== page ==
The engineer’s point of view: Working together can help fight water pollution


dr Robin Knight, co-founder of research facilitator IN-PART, argues that collaboration will be key to solving fundamental problems in our water systems

Clean water is a matter of course for the western world. But 25 percent of the world’s population does not have access to clean drinking water. Just recently, UK beaches were warned of pollution after water companies dumped untreated sewage and sewage into the sea. Water pollution causes 1.8 million deaths and many more diseases every year.

Water not only sustains life, but is also key to a whole range of industrial and technical processes, from chemical and material production to agriculture. Few sectors do not rely on water in their value chain, but the same processes fill water with pollutants. According to UNESCO, over 80 percent of the world’s wastewater is released into the environment untreated.

Therefore, there is a common interest from almost all industries to find innovative ways to monitor and treat wastewater.

IN-PART has a network of 6,000 research-intensive companies spanning the entire spectrum of scientific disciplines, from global biopharmaceutical and engineering companies to emerging scale-ups. In 2021 and 2022 we conducted surveys asking what they see as the biggest global challenges we face as a society and in both years climate change and sustainability came first.

Further discussions – including those with water technology companies such as De Nora, Evoqua, Hach and Puraffinity, and companies involved in water research and development such as Suez, Veolia, Southern Water, Beko and AkzoNobel – identified water treatment as a major challenge across all sectors . and one where there is a tremendous unmet need for solutions for both pollutant detection and removal.

The issues raised in our discussions with industry were new and old. Perfluoroalkyl and polyfluoroalkyl substances (PFAS) — known as eternal chemicals and found in many everyday products — have been of concern, as have organic pesticides, heavy metals and biological pathogens. Many contaminated sites have yet to be removed from the environment because they are inadequately treated or because certain pollutants are so persistent that conventional treatment methods cannot effectively remove them.

Microplastics are widely recognized as a growing problem and concern has been raised about nanoparticles, which are increasingly used in chemical and medical products, but little is known about the potential environmental or health impacts.

In all cases, a recurring theme was the need for fast, reliable, and repeatable low-cost detection and removal systems. The other was that their development would require in-depth knowledge of material properties and advanced analytical techniques – expertise found mainly in academia.

There is tremendous potential to solve these problems by bringing business and academia together. Often the people with the problem don’t know how to find it, and the people with the expertise don’t appreciate its real potential. We must do more to bring people together to create technological solutions to these major global problems.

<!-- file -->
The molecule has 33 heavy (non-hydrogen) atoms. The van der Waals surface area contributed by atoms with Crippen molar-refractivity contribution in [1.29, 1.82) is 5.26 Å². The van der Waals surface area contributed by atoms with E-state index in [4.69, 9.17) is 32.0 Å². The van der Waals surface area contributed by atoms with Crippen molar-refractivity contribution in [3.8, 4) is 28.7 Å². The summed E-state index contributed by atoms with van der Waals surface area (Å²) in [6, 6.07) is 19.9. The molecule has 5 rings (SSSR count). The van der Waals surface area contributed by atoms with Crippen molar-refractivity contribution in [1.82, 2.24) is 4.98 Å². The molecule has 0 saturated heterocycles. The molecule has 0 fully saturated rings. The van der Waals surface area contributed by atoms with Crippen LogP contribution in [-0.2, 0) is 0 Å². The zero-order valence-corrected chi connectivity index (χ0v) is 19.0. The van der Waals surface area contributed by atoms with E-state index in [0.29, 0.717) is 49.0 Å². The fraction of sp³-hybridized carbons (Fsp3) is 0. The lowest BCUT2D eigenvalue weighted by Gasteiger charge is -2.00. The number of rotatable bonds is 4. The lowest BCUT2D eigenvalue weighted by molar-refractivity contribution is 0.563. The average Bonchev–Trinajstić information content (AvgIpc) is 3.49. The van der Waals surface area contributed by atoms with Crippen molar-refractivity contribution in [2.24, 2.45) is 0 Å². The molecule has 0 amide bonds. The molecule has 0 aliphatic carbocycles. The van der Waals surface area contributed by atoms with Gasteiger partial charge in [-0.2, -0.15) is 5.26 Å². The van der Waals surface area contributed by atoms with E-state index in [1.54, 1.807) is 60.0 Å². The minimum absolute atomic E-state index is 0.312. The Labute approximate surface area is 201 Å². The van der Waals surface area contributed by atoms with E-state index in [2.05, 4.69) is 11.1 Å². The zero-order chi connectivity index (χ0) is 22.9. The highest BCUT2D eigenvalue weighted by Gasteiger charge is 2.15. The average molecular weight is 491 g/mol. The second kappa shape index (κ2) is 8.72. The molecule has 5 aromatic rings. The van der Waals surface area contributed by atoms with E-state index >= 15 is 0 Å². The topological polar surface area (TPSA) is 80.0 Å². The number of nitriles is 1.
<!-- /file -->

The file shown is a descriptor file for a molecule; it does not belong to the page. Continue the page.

This was evident in our recent Global Challenge, a campaign that encouraged the global research community to submit water monitoring and treatment solutions. In just six weeks, this brought to light over 100 innovations from academia.

These included a low-cost, reusable sensor by researchers at the New Jersey Institute of Technology that detects 10 different PFAS molecules in a water sample in a single use; and a Michigan State University biosensor that uses magnetic nanoparticles to adhere to and extract pathogens from chemically complex environmental samples.

On the removal side, we saw a smart filter from the University of Lincoln, based on polymer compounds, capable of selectively capturing five of the most common pesticides; Researchers from Imperial College London submitted a regenerable, low-cost sorbent for use in filters to remove arsenic from drinking water.

These and others have generated great interest from companies looking for water treatment and monitoring solutions. Half related to treating water for pollutants, 20 percent related to treating water for natural particles and pathogens, and 17 percent related to detecting pollutants in water.

Through this challenge, we have initiated over 100 new conversations between industry and academia. Some of these will soon evolve into collaborations and find their way into industrial processes to make a real impact on the global clean water challenge.

There is an abundance of cutting-edge research in science that has the power to help solve this and other complex global problems. But it doesn’t always make it into the hands of people in industry who have the power to get it out of the lab. Collaboration between industry and academia has come a long way in the last decade, and as our brief challenge showed, there is still tremendous potential to solve problems by bringing the two worlds together to solve them.

dr Robin Knight is co-founder of PARTIALLY, a service that brings together research pioneers from academia with decision-makers from industry. The full results of the Global Challenge are set out in a white paper being released to accompany the campaign, along with a full list of water treatment innovations.


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